Macon County Chronicle

Accused Killer Johnny Swack Committed

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altWhen Criminal Court met in special session on Thursday, July 5th, the case of the State vs. Johnny Ray Swack, who is charged with 1st degree murder in the death of his former wife, came before Judge John Wootten. The defendant was not brought out, however, Assistant District Attorney General Justin Harris addressed the court, with affidavits from several certified professionals who stated that Mr. Swack is mentally ill, therefore he is deemed incompetent to stand trial at this time.

The Macon County Chronicle first reported the story in the fall of 2011, when 52-year-old Johnny Swack was arrested and charged with shooting his former wife, 36-year-old Reinalda Ann Dupont England, in the face with a pistol at 412 Meador Drive on Wednesday, September 7th.

When General Harris approached the judge he said the State was going to make a motion that Mr. Johnny Swack be ordered to judicial hospitalization under involuntary commitment. “After hearing from Mr. Bilbrey that he had Mr. Swack evaluated, the State made a motion for its own evaluation,” said Harris. He also said that they had received two certified copies of evaluations by two doctors from Middle Tennessee Mental Health, saying that Mr. Swack is not competent to stand trial.

“They, of course, are going to attempt to make him competent, but they are asking that he be involuntarily committed for them to be able to do that treatment for Mr. Swack,” said Harris.

After Judge Wootten discussed the subject further with the Attorney General Harris and Defensive Attorney Tom Bilbrey, he said “under the law, Mr. Swack is entitled to a hearing on the involuntary commitment, but I’m not sure what purpose that would serve.”

“Well, I don’t really either, Your Honor,” said Bilbrey, “because as you probably recall, I had some concerns about the mental issues with Mr. Swack, and I asked for and you granted expert services of a clinical psychologist, who in turn, was also of the opinion that he was incompetent to stand trial.”

Judge Wootten said, “So your very own expert concurs?”

“My very own expert confirms what the State has now reiterated, Your Honor,” said Bilbrey.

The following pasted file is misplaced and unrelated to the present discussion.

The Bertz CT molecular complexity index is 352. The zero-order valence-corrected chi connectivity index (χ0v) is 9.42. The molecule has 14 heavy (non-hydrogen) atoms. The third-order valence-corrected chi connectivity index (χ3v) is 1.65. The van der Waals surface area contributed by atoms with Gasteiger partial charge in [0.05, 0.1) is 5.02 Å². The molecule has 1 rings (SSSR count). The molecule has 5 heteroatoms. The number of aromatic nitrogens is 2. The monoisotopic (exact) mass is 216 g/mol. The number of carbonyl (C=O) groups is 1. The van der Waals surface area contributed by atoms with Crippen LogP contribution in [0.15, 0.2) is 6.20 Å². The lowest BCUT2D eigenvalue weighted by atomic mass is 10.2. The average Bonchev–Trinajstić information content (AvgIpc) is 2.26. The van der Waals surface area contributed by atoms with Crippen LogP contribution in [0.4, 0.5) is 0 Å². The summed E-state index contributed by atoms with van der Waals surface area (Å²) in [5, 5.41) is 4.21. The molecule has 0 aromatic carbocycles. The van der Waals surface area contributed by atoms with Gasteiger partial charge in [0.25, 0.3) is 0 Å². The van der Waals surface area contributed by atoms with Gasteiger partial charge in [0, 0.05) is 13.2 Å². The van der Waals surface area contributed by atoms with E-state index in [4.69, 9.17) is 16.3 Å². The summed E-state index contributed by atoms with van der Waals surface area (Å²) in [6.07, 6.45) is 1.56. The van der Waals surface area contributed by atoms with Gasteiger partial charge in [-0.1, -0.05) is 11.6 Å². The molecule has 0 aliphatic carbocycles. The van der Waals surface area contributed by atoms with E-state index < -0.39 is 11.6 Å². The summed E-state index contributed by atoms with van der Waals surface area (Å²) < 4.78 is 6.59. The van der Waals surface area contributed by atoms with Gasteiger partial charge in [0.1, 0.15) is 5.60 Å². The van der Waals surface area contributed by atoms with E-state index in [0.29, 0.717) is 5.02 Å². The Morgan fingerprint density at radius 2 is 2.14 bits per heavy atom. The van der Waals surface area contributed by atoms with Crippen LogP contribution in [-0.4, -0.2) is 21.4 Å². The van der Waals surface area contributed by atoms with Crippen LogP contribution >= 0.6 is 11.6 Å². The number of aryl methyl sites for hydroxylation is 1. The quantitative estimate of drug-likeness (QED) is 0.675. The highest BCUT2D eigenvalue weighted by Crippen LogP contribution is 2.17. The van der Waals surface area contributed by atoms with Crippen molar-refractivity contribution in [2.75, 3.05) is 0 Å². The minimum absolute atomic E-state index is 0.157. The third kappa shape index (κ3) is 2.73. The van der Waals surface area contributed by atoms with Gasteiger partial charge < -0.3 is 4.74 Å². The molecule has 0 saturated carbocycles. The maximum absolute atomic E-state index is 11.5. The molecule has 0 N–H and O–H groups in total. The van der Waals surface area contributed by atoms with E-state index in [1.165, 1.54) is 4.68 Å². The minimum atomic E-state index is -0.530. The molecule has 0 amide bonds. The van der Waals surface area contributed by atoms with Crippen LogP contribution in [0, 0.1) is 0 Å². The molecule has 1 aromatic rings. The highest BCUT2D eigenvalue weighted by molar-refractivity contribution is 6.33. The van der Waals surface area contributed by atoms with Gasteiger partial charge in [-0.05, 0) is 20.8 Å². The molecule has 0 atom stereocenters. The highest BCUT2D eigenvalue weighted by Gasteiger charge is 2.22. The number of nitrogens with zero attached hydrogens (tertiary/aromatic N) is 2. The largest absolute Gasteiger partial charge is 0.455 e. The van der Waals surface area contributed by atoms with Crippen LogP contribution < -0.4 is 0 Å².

Bilbrey went on to say that it was strong proof that his client was incompetent and he didn’t think he could go forward in defending him, so he would not require the state to have these professional witnesses testify in person.

“General Harris, what about, given the nature of this charge,” said Judge Wootten, “what about the people involved in terms of the family of the victim?”

Harris stated that the family of the victim was there and were seated in the second row. He did meet with them on Tuesday morning and explained what was going to happen that day. He also explained to them this case would not be dismissed and the case is continued in hopes that Mr. Swack will be found competent at some point in the future and they understand that. He said the family wasn’t happy, of course, but they understand the situation.

Mr. Bilbrey noted, “I have talked with Mr. Swack this morning, and I have advised him of what I have said here in Court, and he kind of disagrees with it, but again, I’ve told him that I don’t think I have any other option, so he has been advised of what’s going on and what’s going to probably happen at this point as far as the options in the future depending on his improvement or not improvement of his mental health.”

“I think I probably need to make some observations for the record here,” said Judge Wootten. “First of all, the case is not being dismissed, and this Court should note that competency is—can be a moving target. People can develop an inability to cooperate with their own defense or inability to mentally stand trial and this is something that is present today based upon what I have heard from the State and these affidavits and also from the defendant’s own doctor, however, competency can be reacquired later on, so the case is not being dismissed.”

“It will be subject to judicial review, since this is an involuntary commitment, and he will be in a special needs place, and this Court is given periodic reports as well as the Attorney General is, and I assume you are as well, Mr. Bilbrey.”

“I would think so,” agreed Bilbrey.

Wootten said, “And if his condition changes where this matter can be set on a trial docket, then I’ll do so. But if it doesn’t and he remains in the custody of the State and they don’t really have the power to just turn him loose without just cause, and not necessarily in this case, but in any other cases this Court has had hearings, Mr. Bilbrey, you’re probably aware of those, and General, you probably are also aware wherein I have reviewed release plans and have denied them in the past, so this gentleman is still under the jurisdiction of this Court. The case, is, in effect, just put on hold for a period of time to see how these periodic reviews come about.”

“So I have noted what you said. Our record contains that, Mr. Bilbrey, and this is not an agreed order, obviously.”

Mr. Bilbrey, “Yes, Your Honor.”

“But given the nature of it,” said the Judge, “you have signed the order and I’m going to sign it, and we’ll just have it subject to review. It’s not going to come up on any docket. I might look at it next year in September, General Harris. I’m not going to require anybody to be here, but I will have gotten a couple of reports by then to see where we are and if there are any changes.”